The coach house, where the wagons and agricultural equipment used to be stored, has now been transformed into the shipping department.
The roof of the Manor has been refurbished.
Due to the poor structural condition of the Castle and the historical significance of this building it is important to carry out the necessary and very specialized renovations. It is foreseen to take a few additional years to renovate. The original functions of the rooms in the Castle will be modified into rooms such as a show room, conference hall, museum and experience shop.
The park will be maintained and incorporated into the infrastructure of the business so that it blends in to the Süßenbrunn environment and village atmosphere.
In the 12th century, a certain Count Sicco (pron. Sizzo) erected a Medieval Manor in a Village originally known as 'Prunne' situated north-east of Vienna. The current name Süßenbrunn could originate from its quality sweet water fountains or due to the founders name – 'Sizzobrunn'.
After various changes of ownership, including the Lord von Pillichsdorf and Ebersdorf in 1320, the protestant Lord von Landau purchased the property and built it into a presentable Renaissance Manor in 1574.
During the course of the 1620 Counter-Reformation of the Catholic rulers, Süßenbrunn was confiscated. Again ownership changed between noblemen including the Counts von Losenstein, the Prince von Auersperg and the Counts von Falkenberg.
During the first half of the 17th Century the premises suffered under occasional raids by invading Turks.
Shortly before the end of the 30 year war in 1647, Swedish soldiers of the Olmütz Garrison plundered Süßenbrunn.
A copper plaque by Georg Mathias Vischer in 1672 shows the Renaissance Manor 'Siessenbrunn' with the surrounding buildings, gardens and park.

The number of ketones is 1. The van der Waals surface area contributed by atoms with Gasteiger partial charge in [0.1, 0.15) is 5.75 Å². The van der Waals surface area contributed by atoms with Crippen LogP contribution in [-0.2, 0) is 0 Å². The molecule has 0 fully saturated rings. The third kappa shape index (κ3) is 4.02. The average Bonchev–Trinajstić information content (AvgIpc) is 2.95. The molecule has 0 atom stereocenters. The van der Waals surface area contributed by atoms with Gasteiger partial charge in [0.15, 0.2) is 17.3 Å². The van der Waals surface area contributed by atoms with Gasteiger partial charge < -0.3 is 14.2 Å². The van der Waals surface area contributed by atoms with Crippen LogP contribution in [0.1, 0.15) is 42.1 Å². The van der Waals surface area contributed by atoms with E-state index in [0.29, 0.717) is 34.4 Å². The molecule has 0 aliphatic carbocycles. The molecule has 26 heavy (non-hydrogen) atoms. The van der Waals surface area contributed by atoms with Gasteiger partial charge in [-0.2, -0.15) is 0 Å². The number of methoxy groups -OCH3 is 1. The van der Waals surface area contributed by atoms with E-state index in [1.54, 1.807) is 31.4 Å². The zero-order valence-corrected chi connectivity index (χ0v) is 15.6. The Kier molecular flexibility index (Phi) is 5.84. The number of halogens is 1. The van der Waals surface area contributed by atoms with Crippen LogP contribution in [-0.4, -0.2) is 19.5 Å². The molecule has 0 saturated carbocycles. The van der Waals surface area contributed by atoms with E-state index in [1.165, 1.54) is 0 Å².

"Siessenbrunn" on a copper plaque by Georg Mathias Vischer, in 1672.
In the Josephine land survey of 1781, 'Süßsenbrun' is depicted as an estate with a manor.
In 1802, the longstanding owners Counts von Grundemann handed the Manor over to the Barons von Walterskirchen.
In 1805, during the Napoleonic war, the French took over the premises of the village and the Süßenbrunn Manor.
In 1816 the Counts von Bartenstein purchased the Manor and formed it according to an early romanticism style.
In 1870, the new owners Counts Dubsky von Trebomyslice erected the caretaker’s lodge in a neoclassical style.
During the beginning of the 20th Century, the new owners of the Manor, the Counts Bösch, expanded the property and added additional farm buildings that included a stable for 100 cows.
The Manor in the 1960’s.
In 1926 the Theresian Academy Foundation incurred the Süßenbrunn Manor and continued to run the manor-business until the 1970’s. Thereafter, the agricultural land was leased and parts of the manor building were rented out for various purposes. Notably, the structural conditions of the property began to deteriorate.
2008: Ludwig Reiter acquires the property and in 2011 Ludwig Reiter develops Süßenbrunn into the new business premises of the shoe manufacturing plant.
Süßenbrunn in Winter, 2010.